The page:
The New Economy changed the rules of selling: New Economy customers are weary of countless indistinguishable stores, brands, goods and services. Finances are tight, so today’s customers are increasingly discriminating. They won’t tolerate ordinary products, incompetent personnel or bad customer service. You must earn their trust, deliver value and ensure that your offering matches their needs.
When surfing the Internet consumers are impatient and often have ADHD. A one-second delay in page load time could mean a decline of 7% in conversion, 11% fewer page views and a 16% decrease in customer satisfaction. 57% of consumers will abandon a website if the page does not load within 3 seconds and 80% of these people will not return. While there is a rush into digital marketing a lot of companies are forgetting basic processes to ensure a good consumer experience.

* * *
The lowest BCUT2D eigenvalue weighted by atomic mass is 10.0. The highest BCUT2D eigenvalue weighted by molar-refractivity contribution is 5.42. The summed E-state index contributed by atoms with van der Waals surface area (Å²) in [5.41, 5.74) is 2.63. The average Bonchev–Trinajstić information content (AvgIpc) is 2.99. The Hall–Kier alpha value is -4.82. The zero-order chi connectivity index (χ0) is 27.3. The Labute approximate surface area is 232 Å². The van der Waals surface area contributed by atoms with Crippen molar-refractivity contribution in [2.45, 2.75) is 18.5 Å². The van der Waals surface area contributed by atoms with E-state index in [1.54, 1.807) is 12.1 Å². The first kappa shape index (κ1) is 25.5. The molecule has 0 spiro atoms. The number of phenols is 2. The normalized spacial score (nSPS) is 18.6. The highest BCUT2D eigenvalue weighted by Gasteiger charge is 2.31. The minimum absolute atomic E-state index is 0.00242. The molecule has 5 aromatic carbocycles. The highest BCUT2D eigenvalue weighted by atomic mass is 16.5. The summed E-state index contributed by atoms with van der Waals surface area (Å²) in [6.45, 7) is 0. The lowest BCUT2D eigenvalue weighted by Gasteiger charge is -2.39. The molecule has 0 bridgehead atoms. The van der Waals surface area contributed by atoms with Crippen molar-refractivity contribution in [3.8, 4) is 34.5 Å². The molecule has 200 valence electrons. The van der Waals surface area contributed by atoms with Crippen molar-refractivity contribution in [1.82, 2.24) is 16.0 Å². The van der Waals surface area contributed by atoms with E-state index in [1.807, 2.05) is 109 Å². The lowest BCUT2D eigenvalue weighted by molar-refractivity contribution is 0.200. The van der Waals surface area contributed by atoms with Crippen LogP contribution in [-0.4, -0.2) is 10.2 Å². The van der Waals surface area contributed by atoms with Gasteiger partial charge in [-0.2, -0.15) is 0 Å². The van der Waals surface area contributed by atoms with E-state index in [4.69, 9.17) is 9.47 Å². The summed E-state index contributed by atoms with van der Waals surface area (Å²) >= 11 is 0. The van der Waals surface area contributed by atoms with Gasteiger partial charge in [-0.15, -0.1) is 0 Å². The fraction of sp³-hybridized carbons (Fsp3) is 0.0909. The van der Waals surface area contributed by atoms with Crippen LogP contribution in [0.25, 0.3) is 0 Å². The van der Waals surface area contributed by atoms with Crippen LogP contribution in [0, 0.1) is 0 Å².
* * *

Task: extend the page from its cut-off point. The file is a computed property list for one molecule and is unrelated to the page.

It should come as no surprise to anyone that senior management is demanding more accountability from marketers. Even though, for some companies, profits are at record levels other brands are struggling to get and keep fickle consumers. Marketing, at its heart, is still about getting consumers to purchase your product. What has changed is that consumers have too many devices and have the attention span of someone with a severe case of ADD.
There are those that would have you believe that marketing has changed dramatically and for some products that may be true, but don’t believe the social media experts and agencies that would have you believe that you need their help to get it right. Here is a list of marketing truisms based on reality, not a sales pitch…
Though marketing and public relations are generally divided as tasks and not taken together, as time goes on, and business-consumer relations become more transparent, the two disciplines become more and more interrelated and inseparable. By coordinating marketing and PR efforts, companies can gain access to a whole world of consumer information and insights.